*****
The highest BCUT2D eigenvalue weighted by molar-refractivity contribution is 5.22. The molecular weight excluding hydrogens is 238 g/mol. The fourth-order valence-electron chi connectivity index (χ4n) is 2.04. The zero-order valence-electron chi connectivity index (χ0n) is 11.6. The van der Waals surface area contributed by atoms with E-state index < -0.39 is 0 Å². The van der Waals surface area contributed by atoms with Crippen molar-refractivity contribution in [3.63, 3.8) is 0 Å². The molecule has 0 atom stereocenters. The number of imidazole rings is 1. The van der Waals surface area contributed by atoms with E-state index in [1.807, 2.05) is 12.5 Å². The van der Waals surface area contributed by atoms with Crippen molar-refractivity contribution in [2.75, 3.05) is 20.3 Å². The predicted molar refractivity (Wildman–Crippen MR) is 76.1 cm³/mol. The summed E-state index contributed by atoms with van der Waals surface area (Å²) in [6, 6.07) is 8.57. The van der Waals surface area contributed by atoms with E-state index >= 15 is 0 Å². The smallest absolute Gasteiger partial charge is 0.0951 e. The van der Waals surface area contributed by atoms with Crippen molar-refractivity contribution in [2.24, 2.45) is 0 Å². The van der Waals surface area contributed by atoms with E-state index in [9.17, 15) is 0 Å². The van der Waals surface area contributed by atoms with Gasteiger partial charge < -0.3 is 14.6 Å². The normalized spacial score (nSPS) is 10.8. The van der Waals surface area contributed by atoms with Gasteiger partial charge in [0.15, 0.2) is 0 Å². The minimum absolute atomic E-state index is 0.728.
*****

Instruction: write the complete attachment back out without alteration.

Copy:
The highest BCUT2D eigenvalue weighted by molar-refractivity contribution is 5.22. The molecular weight excluding hydrogens is 238 g/mol. The fourth-order valence-electron chi connectivity index (χ4n) is 2.04. The zero-order valence-electron chi connectivity index (χ0n) is 11.6. The van der Waals surface area contributed by atoms with E-state index < -0.39 is 0 Å². The van der Waals surface area contributed by atoms with Crippen molar-refractivity contribution in [3.63, 3.8) is 0 Å². The molecule has 0 atom stereocenters. The number of imidazole rings is 1. The van der Waals surface area contributed by atoms with E-state index in [1.807, 2.05) is 12.5 Å². The van der Waals surface area contributed by atoms with Crippen molar-refractivity contribution in [2.75, 3.05) is 20.3 Å². The predicted molar refractivity (Wildman–Crippen MR) is 76.1 cm³/mol. The summed E-state index contributed by atoms with van der Waals surface area (Å²) in [6, 6.07) is 8.57. The van der Waals surface area contributed by atoms with E-state index >= 15 is 0 Å². The smallest absolute Gasteiger partial charge is 0.0951 e. The van der Waals surface area contributed by atoms with Crippen molar-refractivity contribution in [2.24, 2.45) is 0 Å². The van der Waals surface area contributed by atoms with E-state index in [9.17, 15) is 0 Å². The van der Waals surface area contributed by atoms with Gasteiger partial charge < -0.3 is 14.6 Å². The normalized spacial score (nSPS) is 10.8. The van der Waals surface area contributed by atoms with Gasteiger partial charge in [0.15, 0.2) is 0 Å². The minimum absolute atomic E-state index is 0.728.